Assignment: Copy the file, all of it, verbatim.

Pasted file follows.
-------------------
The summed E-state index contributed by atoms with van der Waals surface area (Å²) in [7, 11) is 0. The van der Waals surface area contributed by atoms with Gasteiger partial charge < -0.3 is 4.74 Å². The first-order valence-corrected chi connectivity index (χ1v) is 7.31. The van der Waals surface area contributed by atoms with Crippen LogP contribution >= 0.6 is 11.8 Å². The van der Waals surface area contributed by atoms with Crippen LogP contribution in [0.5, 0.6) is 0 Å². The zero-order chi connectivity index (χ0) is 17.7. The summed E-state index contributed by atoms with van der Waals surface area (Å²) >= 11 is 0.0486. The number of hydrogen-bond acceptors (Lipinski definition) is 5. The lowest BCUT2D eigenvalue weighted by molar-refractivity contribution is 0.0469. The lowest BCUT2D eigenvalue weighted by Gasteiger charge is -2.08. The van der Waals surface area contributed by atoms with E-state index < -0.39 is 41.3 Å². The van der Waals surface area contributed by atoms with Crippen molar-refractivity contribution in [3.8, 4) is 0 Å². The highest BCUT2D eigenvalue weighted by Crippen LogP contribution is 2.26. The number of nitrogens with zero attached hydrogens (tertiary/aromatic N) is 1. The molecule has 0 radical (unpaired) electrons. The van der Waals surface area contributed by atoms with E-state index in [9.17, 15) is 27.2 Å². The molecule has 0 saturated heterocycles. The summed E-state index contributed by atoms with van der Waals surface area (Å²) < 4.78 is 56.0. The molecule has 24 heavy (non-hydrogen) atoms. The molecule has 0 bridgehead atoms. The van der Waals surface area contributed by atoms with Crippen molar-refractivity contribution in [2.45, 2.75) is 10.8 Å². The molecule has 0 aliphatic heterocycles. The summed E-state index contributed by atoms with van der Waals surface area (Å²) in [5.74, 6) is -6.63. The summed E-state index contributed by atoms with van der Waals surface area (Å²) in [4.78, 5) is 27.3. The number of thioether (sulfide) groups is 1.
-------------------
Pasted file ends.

The summed E-state index contributed by atoms with van der Waals surface area (Å²) in [7, 11) is 0. The van der Waals surface area contributed by atoms with Gasteiger partial charge < -0.3 is 4.74 Å². The first-order valence-corrected chi connectivity index (χ1v) is 7.31. The van der Waals surface area contributed by atoms with Crippen LogP contribution >= 0.6 is 11.8 Å². The van der Waals surface area contributed by atoms with Crippen LogP contribution in [0.5, 0.6) is 0 Å². The zero-order chi connectivity index (χ0) is 17.7. The summed E-state index contributed by atoms with van der Waals surface area (Å²) >= 11 is 0.0486. The number of hydrogen-bond acceptors (Lipinski definition) is 5. The lowest BCUT2D eigenvalue weighted by molar-refractivity contribution is 0.0469. The lowest BCUT2D eigenvalue weighted by Gasteiger charge is -2.08. The van der Waals surface area contributed by atoms with E-state index < -0.39 is 41.3 Å². The van der Waals surface area contributed by atoms with Crippen molar-refractivity contribution in [3.8, 4) is 0 Å². The highest BCUT2D eigenvalue weighted by Crippen LogP contribution is 2.26. The number of nitrogens with zero attached hydrogens (tertiary/aromatic N) is 1. The molecule has 0 radical (unpaired) electrons. The van der Waals surface area contributed by atoms with E-state index in [9.17, 15) is 27.2 Å². The molecule has 0 saturated heterocycles. The summed E-state index contributed by atoms with van der Waals surface area (Å²) < 4.78 is 56.0. The molecule has 24 heavy (non-hydrogen) atoms. The molecule has 0 bridgehead atoms. The van der Waals surface area contributed by atoms with Crippen molar-refractivity contribution in [2.45, 2.75) is 10.8 Å². The molecule has 0 aliphatic heterocycles. The summed E-state index contributed by atoms with van der Waals surface area (Å²) in [5.74, 6) is -6.63. The summed E-state index contributed by atoms with van der Waals surface area (Å²) in [4.78, 5) is 27.3. The number of thioether (sulfide) groups is 1.